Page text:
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There were two principal types of concerto in the late Baroque era — the Corellian and the Vivaldian — but this program begins with two concertos that don’t fit into either mold.  Telemann, who wrote more than 100 concertos, was partial to a four-movement form resembling the “church sonata,” which began with a slow movement.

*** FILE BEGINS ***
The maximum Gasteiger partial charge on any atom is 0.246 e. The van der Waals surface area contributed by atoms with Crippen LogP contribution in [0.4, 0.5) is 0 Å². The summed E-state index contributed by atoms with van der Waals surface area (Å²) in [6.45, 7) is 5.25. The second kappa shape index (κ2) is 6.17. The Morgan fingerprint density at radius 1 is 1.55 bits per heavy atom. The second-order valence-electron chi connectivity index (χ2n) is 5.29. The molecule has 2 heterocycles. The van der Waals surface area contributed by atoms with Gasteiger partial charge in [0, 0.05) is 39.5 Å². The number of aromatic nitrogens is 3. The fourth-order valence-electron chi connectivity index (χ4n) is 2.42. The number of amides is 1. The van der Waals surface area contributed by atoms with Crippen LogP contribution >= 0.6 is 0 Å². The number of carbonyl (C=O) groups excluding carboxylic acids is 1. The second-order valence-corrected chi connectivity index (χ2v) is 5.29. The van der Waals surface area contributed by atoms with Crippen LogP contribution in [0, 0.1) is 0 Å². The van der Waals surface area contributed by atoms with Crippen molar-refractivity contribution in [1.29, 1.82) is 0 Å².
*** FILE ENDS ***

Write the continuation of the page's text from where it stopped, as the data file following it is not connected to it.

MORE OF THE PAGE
The Concerto in D that opens the program is written in five parts — the title page of Telemann’s manuscript says “Concerto á Flauto traverso concert[ato], 2 Violini, Viola et Cembalo — so although the flute is in frequent dialogue with the first violin, there is no “solo” violin part.  If the Concerto is played with more than one violin to a part, it looks like a concerto for solo flute (rather than a concerto for flute and violin soloist), and it is sometimes described that way.